- Grab bars. Grab bars in the bathroom are a simple, inexpensive and effective safety addition. If you have ever broken a leg, arm or shoulder, you know how handy these are.
- Stair glides. Stair glides or stairlifts are battery-powered devices that eliminate the need to walk up the stairs. According to their literature, they can be fitted to any type of stair. The downside? The cost. Depending on the length and complexity of the stairs, stairlifts can cost thousands of dollars. Medicare does not cover the cost.
- Ramps. If you are confined to a wheelchair or can’t access the stairs either temporarily or permanently, you will need a ramp. The cost of a ramp depends on the type of material you use. The cost can be in the thousands. The slope is the most important consideration in building a ramp to have enough room to accommodate slope for the ramp.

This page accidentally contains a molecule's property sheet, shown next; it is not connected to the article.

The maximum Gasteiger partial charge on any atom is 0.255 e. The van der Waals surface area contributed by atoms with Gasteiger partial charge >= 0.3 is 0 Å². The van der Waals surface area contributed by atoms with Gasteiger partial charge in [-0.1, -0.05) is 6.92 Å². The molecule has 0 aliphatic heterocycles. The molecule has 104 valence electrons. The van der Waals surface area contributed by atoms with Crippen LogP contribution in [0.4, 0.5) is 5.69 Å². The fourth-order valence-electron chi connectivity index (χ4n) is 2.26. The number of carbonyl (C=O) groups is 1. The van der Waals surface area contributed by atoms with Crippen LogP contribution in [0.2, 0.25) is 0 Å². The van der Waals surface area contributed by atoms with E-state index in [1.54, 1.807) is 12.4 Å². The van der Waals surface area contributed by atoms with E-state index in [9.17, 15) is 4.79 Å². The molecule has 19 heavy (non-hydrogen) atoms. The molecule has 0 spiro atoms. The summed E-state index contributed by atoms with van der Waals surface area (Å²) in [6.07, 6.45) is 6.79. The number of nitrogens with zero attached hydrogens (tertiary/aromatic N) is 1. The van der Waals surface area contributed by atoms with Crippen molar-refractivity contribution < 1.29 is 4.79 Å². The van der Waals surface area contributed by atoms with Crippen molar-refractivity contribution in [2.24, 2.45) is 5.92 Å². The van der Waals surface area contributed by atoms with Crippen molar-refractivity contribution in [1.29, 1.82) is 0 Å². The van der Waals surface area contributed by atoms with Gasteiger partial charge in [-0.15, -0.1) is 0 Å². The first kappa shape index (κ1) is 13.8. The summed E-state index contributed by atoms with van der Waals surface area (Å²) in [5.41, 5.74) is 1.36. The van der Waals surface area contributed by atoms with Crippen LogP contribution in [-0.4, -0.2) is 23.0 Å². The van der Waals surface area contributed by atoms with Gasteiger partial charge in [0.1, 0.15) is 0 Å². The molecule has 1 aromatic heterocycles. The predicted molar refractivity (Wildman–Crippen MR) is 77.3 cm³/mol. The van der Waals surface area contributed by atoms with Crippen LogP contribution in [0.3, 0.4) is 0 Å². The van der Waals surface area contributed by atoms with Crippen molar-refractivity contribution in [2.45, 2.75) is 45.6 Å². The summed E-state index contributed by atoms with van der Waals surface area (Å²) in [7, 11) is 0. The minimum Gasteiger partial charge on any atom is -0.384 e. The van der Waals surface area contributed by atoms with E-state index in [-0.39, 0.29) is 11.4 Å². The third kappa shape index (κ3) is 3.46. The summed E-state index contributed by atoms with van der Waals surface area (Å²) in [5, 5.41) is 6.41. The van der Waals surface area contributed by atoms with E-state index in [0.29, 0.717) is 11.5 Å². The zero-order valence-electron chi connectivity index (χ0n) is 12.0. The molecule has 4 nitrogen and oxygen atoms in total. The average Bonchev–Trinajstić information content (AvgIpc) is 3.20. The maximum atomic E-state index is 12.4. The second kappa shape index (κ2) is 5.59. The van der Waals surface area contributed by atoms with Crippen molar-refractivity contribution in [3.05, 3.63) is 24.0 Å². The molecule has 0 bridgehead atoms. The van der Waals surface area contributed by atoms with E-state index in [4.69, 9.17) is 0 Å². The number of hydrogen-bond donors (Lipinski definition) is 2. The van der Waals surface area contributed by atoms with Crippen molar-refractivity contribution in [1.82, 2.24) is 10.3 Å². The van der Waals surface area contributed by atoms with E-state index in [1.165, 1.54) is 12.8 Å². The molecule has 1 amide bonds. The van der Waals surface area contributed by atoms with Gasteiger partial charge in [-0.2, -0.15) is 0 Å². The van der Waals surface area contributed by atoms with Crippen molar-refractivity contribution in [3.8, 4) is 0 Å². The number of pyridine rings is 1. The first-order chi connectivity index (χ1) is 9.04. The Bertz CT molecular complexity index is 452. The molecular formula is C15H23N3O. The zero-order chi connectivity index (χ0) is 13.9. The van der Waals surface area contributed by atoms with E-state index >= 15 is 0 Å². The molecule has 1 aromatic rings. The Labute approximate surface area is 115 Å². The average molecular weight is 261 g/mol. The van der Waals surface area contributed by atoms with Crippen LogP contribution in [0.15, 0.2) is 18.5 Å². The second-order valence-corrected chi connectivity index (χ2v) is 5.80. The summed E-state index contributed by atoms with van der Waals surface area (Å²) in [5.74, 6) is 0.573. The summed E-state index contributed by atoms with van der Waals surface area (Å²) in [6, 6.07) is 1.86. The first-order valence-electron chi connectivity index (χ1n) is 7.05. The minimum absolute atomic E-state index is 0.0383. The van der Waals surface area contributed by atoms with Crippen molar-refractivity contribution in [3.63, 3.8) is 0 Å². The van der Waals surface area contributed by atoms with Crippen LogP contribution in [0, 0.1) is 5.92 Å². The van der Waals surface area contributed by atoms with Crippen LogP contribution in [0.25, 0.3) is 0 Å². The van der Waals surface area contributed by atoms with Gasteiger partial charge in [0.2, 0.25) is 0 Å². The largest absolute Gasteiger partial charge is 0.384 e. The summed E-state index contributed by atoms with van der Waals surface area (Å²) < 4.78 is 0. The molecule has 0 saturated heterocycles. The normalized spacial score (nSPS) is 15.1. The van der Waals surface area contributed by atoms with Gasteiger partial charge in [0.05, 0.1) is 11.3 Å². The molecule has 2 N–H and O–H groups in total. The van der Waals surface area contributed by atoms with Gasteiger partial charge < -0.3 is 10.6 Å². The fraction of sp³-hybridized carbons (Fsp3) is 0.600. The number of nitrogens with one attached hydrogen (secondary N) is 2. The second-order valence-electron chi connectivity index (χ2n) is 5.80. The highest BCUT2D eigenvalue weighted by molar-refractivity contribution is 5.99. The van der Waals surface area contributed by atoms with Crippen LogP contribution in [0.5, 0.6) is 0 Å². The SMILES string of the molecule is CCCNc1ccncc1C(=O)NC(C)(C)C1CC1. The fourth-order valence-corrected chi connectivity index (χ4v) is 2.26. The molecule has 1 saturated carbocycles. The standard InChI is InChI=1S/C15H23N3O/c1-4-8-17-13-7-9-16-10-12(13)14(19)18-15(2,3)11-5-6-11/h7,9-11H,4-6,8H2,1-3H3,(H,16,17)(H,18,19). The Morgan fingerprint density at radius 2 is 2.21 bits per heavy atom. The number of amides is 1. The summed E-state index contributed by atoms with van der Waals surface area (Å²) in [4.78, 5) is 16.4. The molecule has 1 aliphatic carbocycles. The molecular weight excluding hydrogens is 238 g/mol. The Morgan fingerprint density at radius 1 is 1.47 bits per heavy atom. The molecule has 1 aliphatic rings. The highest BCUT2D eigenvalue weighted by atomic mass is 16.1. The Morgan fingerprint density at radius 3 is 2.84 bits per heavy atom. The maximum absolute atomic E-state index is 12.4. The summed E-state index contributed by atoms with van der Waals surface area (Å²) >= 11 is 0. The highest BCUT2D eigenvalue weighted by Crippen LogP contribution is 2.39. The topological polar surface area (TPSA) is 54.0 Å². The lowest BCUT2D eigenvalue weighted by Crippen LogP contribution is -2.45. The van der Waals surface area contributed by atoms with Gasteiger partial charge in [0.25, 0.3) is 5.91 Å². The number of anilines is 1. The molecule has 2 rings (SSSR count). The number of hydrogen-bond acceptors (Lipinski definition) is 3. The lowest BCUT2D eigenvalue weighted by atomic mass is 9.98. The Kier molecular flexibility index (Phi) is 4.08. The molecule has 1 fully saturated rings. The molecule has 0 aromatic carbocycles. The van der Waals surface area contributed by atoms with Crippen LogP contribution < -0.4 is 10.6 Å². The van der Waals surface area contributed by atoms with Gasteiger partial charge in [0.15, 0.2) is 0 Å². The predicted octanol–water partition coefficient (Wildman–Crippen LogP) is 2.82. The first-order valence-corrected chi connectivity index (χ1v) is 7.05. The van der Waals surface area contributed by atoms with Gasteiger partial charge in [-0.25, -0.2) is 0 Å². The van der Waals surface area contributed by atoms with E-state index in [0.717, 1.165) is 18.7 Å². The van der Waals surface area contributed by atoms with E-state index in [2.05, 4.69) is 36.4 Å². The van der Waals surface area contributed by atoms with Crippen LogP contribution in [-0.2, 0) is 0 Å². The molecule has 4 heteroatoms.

- Bathroom modifications. In addition to grab bars, other bathroom modifications will make for a safer environment. The most important is the tub/shower area. If you have a tub with a shower, stepping over the tub is a significant fall risk. There are only two realistic solutions. One is to convert the tub to a walk-in shower. The other is the convert the existing tub to a walk-in. Costs will vary depending on multiple factors. Another simple bathroom idea is a toilet riser with arms. Also, install a handheld showerhead and buy a shower chair.
- Doorways. If you are in a wheelchair, you will need to move about your house freely. For this to happen, doorways need to be 32 inches wide. Many older homes do not have 32-inch doorways. Your options are to remodel the doorways, or in some cases, interior doors can be removed to create enough space for a wheelchair to fit through.
- Counter height. Being in a wheelchair is tough if you can’t reach the counter or cabinets. Independence is all about being able to do as much as you can. If you are permanently in a wheelchair, then a kitchen remodel might be the only answer to full accessibility.
- Handrails. Handrails should be installed on any stairway, inside or outside the house.